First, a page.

Dating show contestants find Big Isle is ‘the One’

  • MTV photo “Are You the One?” cast member Moe Elkhalil.

  • MTV photo “Are You the One?” cast member Asia Woodley.

KAILUA-KONA — The Kona coast is a dramatic landscape of mountains and the Pacific Ocean — the perfect backdrop for a TV show set in paradise.

And this past summer, 22 strangers brought a different kind of drama to the area.


The MTV reality dating show “Are You the One?” brings a group of 20-somethings together to live and date in a tropical location. For the show’s seventh season, a private residence in Kona hosted the competition. The season premiered Wednesday on MTV and will run for 10 episodes. Kona also was used as the location for the show’s third season.

As with many reality shows, “Are You the One?” brings plenty of love, fights and other alcohol-infused situations to the viewers at home. But for the contestants, getting a chance at an extended vacation in Hawaii is one of the biggest perks.

“We actually had a beautiful view of the ocean,” said Moe Elkhalil, one of the contestants from the show’s seventh season. “If you watch the show, you know that sometimes you’re able to go on dates. And I went on a couple of dates, and I really got to appreciate what Hawaii was, and what people talk about. We got to experience the ocean life, and it was really exotic. It was like what you would see on Nat Geo or whatever. … It was almost like I was on a different planet.”

Elkhalil and the rest of the contestants weren’t allowed outside the house for the majority of filming. A 22-year-old student from Houston who also models in his spare time, Elkhalil was able to experience the best of Hawaii while on the show’s dates.

“We went diving,” Elkhalil. “And it was just really nice because we got to swim with small sharks. People swim with dolphins, but I got to swim with sharks, which is kind of crazy. And we just saw the reef and the coral, and all those beautiful things.”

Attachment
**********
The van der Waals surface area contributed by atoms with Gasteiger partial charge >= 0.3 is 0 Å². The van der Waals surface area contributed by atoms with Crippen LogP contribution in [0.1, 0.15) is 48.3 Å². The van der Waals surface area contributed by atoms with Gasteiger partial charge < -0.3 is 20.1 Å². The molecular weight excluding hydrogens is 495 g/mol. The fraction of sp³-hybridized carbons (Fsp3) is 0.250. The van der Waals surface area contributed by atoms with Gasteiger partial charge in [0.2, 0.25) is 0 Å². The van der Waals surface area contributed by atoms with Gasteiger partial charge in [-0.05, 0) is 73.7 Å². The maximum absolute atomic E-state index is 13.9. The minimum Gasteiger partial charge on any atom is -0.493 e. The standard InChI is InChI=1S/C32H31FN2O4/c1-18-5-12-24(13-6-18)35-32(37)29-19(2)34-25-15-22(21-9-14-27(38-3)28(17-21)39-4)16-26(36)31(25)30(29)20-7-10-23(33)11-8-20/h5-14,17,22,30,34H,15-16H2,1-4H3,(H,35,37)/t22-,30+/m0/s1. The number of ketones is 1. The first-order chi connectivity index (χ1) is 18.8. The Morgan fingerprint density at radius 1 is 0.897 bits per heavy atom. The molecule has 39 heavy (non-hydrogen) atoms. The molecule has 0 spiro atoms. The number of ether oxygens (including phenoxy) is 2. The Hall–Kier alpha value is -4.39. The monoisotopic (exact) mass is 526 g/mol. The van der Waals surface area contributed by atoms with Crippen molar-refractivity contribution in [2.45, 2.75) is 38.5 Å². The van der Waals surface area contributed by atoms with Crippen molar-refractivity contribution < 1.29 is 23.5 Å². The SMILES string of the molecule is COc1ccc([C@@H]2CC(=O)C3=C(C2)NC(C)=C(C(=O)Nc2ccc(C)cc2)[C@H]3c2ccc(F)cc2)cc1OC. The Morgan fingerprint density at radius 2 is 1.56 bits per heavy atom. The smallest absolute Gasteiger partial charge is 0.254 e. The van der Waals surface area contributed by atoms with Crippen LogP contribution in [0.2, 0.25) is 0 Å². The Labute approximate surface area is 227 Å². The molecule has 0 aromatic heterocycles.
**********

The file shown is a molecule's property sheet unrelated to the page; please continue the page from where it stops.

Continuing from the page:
Asia Woodley, a 23-year-old photographer and entertainment journalist from Corona, Calif., also was fortunate enough to also go out on a TV-produced date, which helped her find love for the island. She said she was able to “see the landscape and the beauty of the island” while riding along a highway.

Woodley said she previously vacationed on Oahu, but Hawaii Island brought an entire new experience.

“It was more of a community type of vibe vs. Oahu for me,” she said. “It was like everyone knew each other, everybody was super friendly. … It was a definitely a good impression when I left the island.”

Being cooped up in a house with 21 strangers and a television crew doesn’t always seem like the best way to get a glimpse into local life, but the cast was able to see some of the hospitality of Hawaii even from afar.

“First of all, we didn’t have any phones or TV, or any connection with the outside world,” Elkhalil said. “But it was kind of nice because every so often, someone would swing by on their boat and cheer us on. … They would be passing by on their canoes and be like ‘Good luck guys.’ They were really optimistic and cheerful. And just the whole environment in Hawaii felt welcoming.”

The cast also got a warm welcome from Kilauea. The eruption that began May 3 in lower Puna occurred during the middle of filming, and created another uniquely Hawaiian experience.

“We actually felt some of the earthquake, and everything started shaking and they put down the cameras,” Elkhalil said. “And I remember the waves started coming up to the house. So that was kind of unexpected. I was thinking, ‘Oh my God, am I going to die? Am I going to die on this TV show?’”

Elkhalil and Woodley said the experience was rewarding. Even if the authenticity of dating on TV is often questioned, Elkhalil said it helped him in the real world.

“It kind of showed me, in other words, how to date,” Elkhalil said. “Back home, I would talk to a girl and we would go to the club. Here, it was more one-on-one time, no distractions, get to know the girl. Ask deeper questions, not really on-the-surface questions, but kind of, tell me about the biggest challenges in your life, tell me about your past relationships and why they didn’t work out. It teaches you how to ask those questions and how to connect better. … It teaches you to be more like, hey, I want to get real with you.”

Woodley said she wouldn’t go back on a dating show, but if the opportunity to participate in a different reality show presented itself, she would try to be a part of it.


“I definitely underestimated how awesome of an opportunity this would be, and how big of a change for me it would be,” Woodley said. “I learned so much about myself in this experience.”

Email Elizabeth Pitts at epitts@westhawaiitoday.com.